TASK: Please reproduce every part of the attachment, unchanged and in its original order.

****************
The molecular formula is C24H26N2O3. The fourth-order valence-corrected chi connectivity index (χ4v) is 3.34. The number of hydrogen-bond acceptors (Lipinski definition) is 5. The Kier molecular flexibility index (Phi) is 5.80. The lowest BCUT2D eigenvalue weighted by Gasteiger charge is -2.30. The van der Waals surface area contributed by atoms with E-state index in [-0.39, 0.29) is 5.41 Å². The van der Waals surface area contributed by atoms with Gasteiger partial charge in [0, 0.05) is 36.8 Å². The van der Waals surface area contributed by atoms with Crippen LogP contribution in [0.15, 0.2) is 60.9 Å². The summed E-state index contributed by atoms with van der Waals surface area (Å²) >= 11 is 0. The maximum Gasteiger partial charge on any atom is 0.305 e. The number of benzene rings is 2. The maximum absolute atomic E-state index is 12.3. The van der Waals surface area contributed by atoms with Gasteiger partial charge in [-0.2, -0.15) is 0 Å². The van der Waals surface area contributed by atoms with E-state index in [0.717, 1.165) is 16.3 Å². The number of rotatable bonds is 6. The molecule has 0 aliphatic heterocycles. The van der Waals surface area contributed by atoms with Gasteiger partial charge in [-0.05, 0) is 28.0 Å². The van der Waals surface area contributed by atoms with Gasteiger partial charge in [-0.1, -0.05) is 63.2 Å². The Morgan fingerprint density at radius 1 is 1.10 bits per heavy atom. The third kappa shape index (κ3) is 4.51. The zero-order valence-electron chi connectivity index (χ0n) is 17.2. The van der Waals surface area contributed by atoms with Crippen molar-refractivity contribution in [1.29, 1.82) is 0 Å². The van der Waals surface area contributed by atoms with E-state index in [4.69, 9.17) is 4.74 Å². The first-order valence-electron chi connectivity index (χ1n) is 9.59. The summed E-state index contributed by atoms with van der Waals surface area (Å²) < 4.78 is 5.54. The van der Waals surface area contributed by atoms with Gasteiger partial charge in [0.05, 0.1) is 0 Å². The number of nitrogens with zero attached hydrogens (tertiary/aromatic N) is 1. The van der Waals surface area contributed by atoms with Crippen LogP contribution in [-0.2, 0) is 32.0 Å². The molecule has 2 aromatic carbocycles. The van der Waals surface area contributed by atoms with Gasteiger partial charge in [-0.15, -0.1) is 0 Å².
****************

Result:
The molecular formula is C24H26N2O3. The fourth-order valence-corrected chi connectivity index (χ4v) is 3.34. The number of hydrogen-bond acceptors (Lipinski definition) is 5. The Kier molecular flexibility index (Phi) is 5.80. The lowest BCUT2D eigenvalue weighted by Gasteiger charge is -2.30. The van der Waals surface area contributed by atoms with E-state index in [-0.39, 0.29) is 5.41 Å². The van der Waals surface area contributed by atoms with Gasteiger partial charge in [0, 0.05) is 36.8 Å². The van der Waals surface area contributed by atoms with Crippen LogP contribution in [0.15, 0.2) is 60.9 Å². The summed E-state index contributed by atoms with van der Waals surface area (Å²) >= 11 is 0. The maximum Gasteiger partial charge on any atom is 0.305 e. The number of benzene rings is 2. The maximum absolute atomic E-state index is 12.3. The van der Waals surface area contributed by atoms with Gasteiger partial charge in [-0.2, -0.15) is 0 Å². The van der Waals surface area contributed by atoms with E-state index in [0.717, 1.165) is 16.3 Å². The number of rotatable bonds is 6. The molecule has 0 aliphatic heterocycles. The van der Waals surface area contributed by atoms with Gasteiger partial charge in [-0.05, 0) is 28.0 Å². The van der Waals surface area contributed by atoms with Gasteiger partial charge in [-0.1, -0.05) is 63.2 Å². The Morgan fingerprint density at radius 1 is 1.10 bits per heavy atom. The third kappa shape index (κ3) is 4.51. The zero-order valence-electron chi connectivity index (χ0n) is 17.2. The van der Waals surface area contributed by atoms with Crippen molar-refractivity contribution in [1.29, 1.82) is 0 Å². The van der Waals surface area contributed by atoms with E-state index in [4.69, 9.17) is 4.74 Å². The first-order valence-electron chi connectivity index (χ1n) is 9.59. The summed E-state index contributed by atoms with van der Waals surface area (Å²) < 4.78 is 5.54. The van der Waals surface area contributed by atoms with Gasteiger partial charge in [0.05, 0.1) is 0 Å². The number of nitrogens with zero attached hydrogens (tertiary/aromatic N) is 1. The van der Waals surface area contributed by atoms with Crippen LogP contribution in [-0.2, 0) is 32.0 Å². The molecule has 2 aromatic carbocycles. The van der Waals surface area contributed by atoms with Gasteiger partial charge in [-0.15, -0.1) is 0 Å².